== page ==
Delta Airlines Answers the Big Question: Do Planes Have In-Flight Fart Filtering Technology?

Not your average customer support interaction.

Delta | Twitter

Everybody farts. It's one of those comforting truisms in life—until you're crowded into an enclosed space with 300 other people, forced to breathe in some choice flatus. A Delta Airlines frequent flier recently raised that very concern to the company on Twitter, and surprise of surprises, whoever runs the account took it seriously enough to provide the answer we've all been waiting to hear. Short answer: Yes, there is a fart filter on planes. Sort of.

The flatological story started off when a Twitter user named DJ Rankan posted a frightening statistic claiming passengers expel around 368 liters (that's about 13 cubic feet) of gas during the average flight and pleading with Delta to say there's some sort of fart filter on board. That number is in fact a little bloated—it comes from this non-scientific study by The Sun last year, and it's their guess at how much gas the 525 passengers on a fully-loaded Airbus A380 would pass in total during a 13-hour flight. Still, the visual of 13 cubic feet of pure fart is an arresting one.

This is the kind of out-there question that a brand's social media account studiously avoids. Not here. "I'll be more than happy to investigate the Fart Filter," Delta tweeted, as if responding to a complaint about a delayed flight. "Give me just a moment to retrieve and review that information. *HPF."

HPF, the hero we need. After a few tense minutes, the health and safety of modern air travel hanging in the balance, HPF came back with some fun facts about air filtration. "These systems actually gradually allow the air to seep out of the cabin, while bringing fresh air back in. So, do we have a 'Fart Filter'...  Not really, we just allow the airplane to fart the human farts out of the aircraft..."

We often imagine the air inside a plane as a stagnant mass of free-floating nastiness. It's true that not much can be done if a virulently sick person boards and spreads their germs to other passengers, and that the decrease in air pressure makes flatulence more likely. But modern planes used advanced, almost hospital-grade filtration setups that use a combination of outside and recirculated air to keep things as fresh as possible in a sealed metal tube 30,000 feet in the air.

For those concerned about the fart situation—or maybe something actually worrisome, like influenza—here's how it works. Fresh air gets bled from compressed supply sucked in by the plane's gas turbine engines. It's incredibly hot at this point, up to 390 degrees Fahrenheit, so it moves through a combination of heat exchangers and a cooling system to bring it down to a comfortable temperature.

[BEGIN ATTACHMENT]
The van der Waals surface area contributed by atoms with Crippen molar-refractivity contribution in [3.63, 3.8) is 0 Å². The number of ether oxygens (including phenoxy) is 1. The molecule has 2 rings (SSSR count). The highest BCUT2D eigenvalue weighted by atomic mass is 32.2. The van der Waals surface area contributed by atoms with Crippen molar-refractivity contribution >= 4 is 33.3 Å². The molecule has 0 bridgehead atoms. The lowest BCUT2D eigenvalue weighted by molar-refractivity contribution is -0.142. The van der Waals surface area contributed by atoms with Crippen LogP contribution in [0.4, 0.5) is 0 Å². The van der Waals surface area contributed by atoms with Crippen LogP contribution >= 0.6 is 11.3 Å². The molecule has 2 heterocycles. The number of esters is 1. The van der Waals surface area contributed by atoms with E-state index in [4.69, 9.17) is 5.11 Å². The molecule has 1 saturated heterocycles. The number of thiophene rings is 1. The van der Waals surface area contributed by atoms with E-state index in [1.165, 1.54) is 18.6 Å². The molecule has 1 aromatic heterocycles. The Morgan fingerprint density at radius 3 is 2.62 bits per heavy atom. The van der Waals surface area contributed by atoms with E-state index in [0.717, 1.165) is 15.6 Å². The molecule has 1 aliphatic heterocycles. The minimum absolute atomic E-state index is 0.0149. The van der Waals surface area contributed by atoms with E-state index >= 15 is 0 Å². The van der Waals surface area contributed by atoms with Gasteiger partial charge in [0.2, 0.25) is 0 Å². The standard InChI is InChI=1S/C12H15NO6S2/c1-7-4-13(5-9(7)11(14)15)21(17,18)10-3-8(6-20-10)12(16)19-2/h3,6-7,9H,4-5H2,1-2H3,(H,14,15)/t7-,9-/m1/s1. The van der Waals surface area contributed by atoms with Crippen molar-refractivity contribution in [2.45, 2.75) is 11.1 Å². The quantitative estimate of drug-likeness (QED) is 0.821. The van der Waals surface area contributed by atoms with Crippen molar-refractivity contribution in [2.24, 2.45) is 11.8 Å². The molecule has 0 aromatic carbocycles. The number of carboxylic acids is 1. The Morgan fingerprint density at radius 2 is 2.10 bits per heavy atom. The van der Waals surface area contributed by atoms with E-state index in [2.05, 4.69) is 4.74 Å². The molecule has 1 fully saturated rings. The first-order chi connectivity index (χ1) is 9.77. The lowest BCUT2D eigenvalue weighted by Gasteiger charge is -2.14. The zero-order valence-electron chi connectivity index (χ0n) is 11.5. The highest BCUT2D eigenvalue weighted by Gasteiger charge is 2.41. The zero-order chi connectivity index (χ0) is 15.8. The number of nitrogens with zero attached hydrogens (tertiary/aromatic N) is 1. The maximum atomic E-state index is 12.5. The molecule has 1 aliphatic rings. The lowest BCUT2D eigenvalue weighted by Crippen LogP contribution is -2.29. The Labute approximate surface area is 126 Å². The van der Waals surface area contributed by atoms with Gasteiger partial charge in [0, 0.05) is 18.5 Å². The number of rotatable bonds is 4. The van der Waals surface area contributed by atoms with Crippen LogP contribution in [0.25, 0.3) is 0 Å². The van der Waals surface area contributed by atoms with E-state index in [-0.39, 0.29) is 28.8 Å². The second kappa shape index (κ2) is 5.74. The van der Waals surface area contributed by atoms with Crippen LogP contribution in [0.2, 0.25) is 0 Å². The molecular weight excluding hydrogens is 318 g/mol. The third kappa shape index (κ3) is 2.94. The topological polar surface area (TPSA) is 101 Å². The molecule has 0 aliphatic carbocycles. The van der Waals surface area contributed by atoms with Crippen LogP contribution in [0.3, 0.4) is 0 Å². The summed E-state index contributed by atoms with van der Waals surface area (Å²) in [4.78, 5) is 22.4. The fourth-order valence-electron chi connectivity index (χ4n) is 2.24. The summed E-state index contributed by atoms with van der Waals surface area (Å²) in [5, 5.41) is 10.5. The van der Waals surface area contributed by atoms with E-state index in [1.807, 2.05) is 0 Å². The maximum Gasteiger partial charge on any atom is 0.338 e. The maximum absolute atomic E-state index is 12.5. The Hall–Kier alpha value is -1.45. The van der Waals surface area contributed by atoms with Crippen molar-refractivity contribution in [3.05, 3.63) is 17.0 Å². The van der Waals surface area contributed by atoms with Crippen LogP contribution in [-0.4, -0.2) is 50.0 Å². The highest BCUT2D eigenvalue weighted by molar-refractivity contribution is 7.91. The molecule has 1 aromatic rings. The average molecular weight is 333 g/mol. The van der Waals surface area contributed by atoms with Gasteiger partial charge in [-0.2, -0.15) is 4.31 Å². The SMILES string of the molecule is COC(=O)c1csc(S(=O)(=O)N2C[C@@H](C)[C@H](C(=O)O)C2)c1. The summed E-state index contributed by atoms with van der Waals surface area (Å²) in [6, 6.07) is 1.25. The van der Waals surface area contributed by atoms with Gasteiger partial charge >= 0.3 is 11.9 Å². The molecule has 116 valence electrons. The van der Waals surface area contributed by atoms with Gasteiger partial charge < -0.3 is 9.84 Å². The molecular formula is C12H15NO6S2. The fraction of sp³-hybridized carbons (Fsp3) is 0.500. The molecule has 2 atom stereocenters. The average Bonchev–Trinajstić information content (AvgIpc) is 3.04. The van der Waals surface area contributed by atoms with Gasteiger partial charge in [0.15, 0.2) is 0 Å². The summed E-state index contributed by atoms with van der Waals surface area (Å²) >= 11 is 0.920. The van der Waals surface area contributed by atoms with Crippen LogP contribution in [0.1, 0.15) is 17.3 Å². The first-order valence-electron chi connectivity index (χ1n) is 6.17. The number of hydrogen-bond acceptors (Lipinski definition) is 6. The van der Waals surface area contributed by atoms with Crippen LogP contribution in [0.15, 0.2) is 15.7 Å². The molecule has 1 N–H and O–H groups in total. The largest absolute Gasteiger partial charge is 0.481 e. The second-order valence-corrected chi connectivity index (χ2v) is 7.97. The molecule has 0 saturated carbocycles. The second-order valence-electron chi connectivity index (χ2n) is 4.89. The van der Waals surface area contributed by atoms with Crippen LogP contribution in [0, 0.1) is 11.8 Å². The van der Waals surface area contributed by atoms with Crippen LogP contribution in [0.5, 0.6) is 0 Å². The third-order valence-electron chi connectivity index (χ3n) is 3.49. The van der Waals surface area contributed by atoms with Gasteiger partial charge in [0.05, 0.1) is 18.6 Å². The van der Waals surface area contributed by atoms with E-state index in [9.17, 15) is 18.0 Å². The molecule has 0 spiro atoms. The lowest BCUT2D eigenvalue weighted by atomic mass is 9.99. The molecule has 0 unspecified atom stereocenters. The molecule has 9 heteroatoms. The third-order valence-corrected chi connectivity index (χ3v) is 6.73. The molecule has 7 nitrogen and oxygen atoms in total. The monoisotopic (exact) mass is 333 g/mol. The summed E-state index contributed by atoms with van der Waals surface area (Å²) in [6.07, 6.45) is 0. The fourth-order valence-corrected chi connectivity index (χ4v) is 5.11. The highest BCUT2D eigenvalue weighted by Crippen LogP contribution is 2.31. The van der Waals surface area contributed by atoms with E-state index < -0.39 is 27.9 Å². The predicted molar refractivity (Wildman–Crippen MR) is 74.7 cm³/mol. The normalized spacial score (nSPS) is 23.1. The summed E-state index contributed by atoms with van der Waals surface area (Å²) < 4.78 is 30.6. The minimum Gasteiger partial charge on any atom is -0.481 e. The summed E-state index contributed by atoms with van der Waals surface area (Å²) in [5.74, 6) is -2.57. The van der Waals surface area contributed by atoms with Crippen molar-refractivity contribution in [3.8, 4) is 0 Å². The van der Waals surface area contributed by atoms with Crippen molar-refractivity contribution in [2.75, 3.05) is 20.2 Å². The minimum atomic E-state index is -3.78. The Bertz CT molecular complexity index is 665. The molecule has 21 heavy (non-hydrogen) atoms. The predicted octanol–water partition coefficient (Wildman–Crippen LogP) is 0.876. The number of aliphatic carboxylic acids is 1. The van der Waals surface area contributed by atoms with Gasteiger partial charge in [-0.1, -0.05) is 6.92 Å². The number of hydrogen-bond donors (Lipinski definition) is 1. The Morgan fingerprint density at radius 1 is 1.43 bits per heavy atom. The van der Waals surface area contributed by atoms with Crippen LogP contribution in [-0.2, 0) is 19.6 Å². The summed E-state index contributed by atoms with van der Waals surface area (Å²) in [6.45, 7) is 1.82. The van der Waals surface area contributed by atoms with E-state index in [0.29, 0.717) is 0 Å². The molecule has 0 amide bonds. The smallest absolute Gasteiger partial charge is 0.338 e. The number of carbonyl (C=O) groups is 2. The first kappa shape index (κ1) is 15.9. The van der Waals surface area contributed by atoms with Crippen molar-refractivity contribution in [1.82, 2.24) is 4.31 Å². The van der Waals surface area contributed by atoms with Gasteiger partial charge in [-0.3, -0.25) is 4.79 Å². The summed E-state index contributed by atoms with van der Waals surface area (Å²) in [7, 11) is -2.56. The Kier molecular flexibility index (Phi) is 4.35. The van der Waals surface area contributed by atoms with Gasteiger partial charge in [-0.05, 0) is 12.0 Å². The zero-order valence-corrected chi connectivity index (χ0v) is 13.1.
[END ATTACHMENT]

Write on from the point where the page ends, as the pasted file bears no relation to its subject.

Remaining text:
Those "packs," as HPF correctly calls them, send the cooled air into the cabin through the plane's air-conditioning ducts. It circulates for a while before moving down into the belly of the plane; at that point, about half is released back into the atmosphere through one-way outflow valves. The other half, containing the gas, germs, hopes, and dreams of the souls onboard, cycles through a large multi-stage filter before mixing back in with the external air supply and re-entering the cabin.

So yes, there is a filter, and ideally it removes the sulfuric compounds that give farts their characteristic smell. Does that make it an official Fart Filter? The rest of a toot's volume is chemically similar to the air we breathe, mostly nitrogen, oxygen, hydrogen, and methane. The system isn't going to remove those gases, so it's possible you're going to breathe in a few molecules that were previously ensconced in someone else's colon over the course of a flight. But between the fresh supply and advanced filters, you're generally not spending more than a few minutes directly inhaling the exhaust fumes of others.

According to Boeing, their planes are capable of taking out between 95 and 99 percent of airborne contaminants, and the cabin's air is completely refreshed in under five minutes. That process isn't quite as quick when the plane is slowly taxiing. But the air is constantly cycling in flight, even if half of it is being reused.

This all might seem trivial—farts pose zero health risk, potential gag-inducing smell aside—but anyone who's ever been on a long-haul flight knows the feeling of dread that creeps alongside an invisible cloud of stank.  Of course, anyone who's ever gotten sick after a flight will also tell you that a few minutes are all it takes to pick up actual germs.

Making this whole thing all the more hilarious, the original Twitter thread concludes with the most customary of customer support sign-offs. "I hope this information was helpful. Is there anything else I can do to assist you tonight? *HPF"

No, HPF. You've done plenty for the world already.